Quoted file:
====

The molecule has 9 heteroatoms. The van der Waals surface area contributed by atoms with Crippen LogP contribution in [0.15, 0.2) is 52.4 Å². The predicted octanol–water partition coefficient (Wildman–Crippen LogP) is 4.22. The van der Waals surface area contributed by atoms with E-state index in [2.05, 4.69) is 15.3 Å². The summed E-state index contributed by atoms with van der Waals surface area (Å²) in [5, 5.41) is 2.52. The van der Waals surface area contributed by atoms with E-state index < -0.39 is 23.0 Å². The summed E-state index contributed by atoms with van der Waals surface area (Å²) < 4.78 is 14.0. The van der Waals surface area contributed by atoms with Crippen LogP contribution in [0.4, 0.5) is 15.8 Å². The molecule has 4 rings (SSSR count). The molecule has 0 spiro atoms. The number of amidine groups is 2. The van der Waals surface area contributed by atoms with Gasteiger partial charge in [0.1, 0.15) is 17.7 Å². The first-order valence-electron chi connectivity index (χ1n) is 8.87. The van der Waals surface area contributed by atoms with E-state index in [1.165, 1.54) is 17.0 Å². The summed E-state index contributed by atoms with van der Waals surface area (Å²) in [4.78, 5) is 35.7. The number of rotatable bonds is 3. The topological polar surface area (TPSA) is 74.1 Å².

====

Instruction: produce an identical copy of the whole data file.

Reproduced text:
The molecule has 9 heteroatoms. The van der Waals surface area contributed by atoms with Crippen LogP contribution in [0.15, 0.2) is 52.4 Å². The predicted octanol–water partition coefficient (Wildman–Crippen LogP) is 4.22. The van der Waals surface area contributed by atoms with E-state index in [2.05, 4.69) is 15.3 Å². The summed E-state index contributed by atoms with van der Waals surface area (Å²) in [5, 5.41) is 2.52. The van der Waals surface area contributed by atoms with E-state index < -0.39 is 23.0 Å². The summed E-state index contributed by atoms with van der Waals surface area (Å²) < 4.78 is 14.0. The van der Waals surface area contributed by atoms with Crippen LogP contribution in [0.4, 0.5) is 15.8 Å². The molecule has 4 rings (SSSR count). The molecule has 0 spiro atoms. The number of amidine groups is 2. The van der Waals surface area contributed by atoms with Gasteiger partial charge in [0.1, 0.15) is 17.7 Å². The first-order valence-electron chi connectivity index (χ1n) is 8.87. The van der Waals surface area contributed by atoms with E-state index in [1.165, 1.54) is 17.0 Å². The summed E-state index contributed by atoms with van der Waals surface area (Å²) in [4.78, 5) is 35.7. The number of rotatable bonds is 3. The topological polar surface area (TPSA) is 74.1 Å².